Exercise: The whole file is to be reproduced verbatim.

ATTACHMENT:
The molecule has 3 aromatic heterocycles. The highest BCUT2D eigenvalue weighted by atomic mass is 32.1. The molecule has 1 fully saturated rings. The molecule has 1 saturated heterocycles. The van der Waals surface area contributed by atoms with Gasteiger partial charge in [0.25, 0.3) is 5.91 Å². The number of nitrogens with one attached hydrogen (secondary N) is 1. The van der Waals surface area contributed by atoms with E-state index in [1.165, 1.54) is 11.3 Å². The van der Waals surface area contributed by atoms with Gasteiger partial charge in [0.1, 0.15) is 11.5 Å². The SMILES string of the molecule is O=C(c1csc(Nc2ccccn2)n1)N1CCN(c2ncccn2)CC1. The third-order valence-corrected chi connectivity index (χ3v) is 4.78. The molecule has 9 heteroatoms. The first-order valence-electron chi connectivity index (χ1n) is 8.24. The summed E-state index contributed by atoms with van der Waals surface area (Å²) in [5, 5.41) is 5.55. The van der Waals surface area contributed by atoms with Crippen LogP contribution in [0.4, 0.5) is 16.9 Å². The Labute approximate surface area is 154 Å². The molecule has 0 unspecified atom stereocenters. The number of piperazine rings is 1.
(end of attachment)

The molecule has 3 aromatic heterocycles. The highest BCUT2D eigenvalue weighted by atomic mass is 32.1. The molecule has 1 fully saturated rings. The molecule has 1 saturated heterocycles. The van der Waals surface area contributed by atoms with Gasteiger partial charge in [0.25, 0.3) is 5.91 Å². The number of nitrogens with one attached hydrogen (secondary N) is 1. The van der Waals surface area contributed by atoms with E-state index in [1.165, 1.54) is 11.3 Å². The van der Waals surface area contributed by atoms with Gasteiger partial charge in [0.1, 0.15) is 11.5 Å². The SMILES string of the molecule is O=C(c1csc(Nc2ccccn2)n1)N1CCN(c2ncccn2)CC1. The third-order valence-corrected chi connectivity index (χ3v) is 4.78. The molecule has 9 heteroatoms. The first-order valence-electron chi connectivity index (χ1n) is 8.24. The summed E-state index contributed by atoms with van der Waals surface area (Å²) in [5, 5.41) is 5.55. The van der Waals surface area contributed by atoms with Crippen LogP contribution in [0.4, 0.5) is 16.9 Å². The Labute approximate surface area is 154 Å². The molecule has 0 unspecified atom stereocenters. The number of piperazine rings is 1.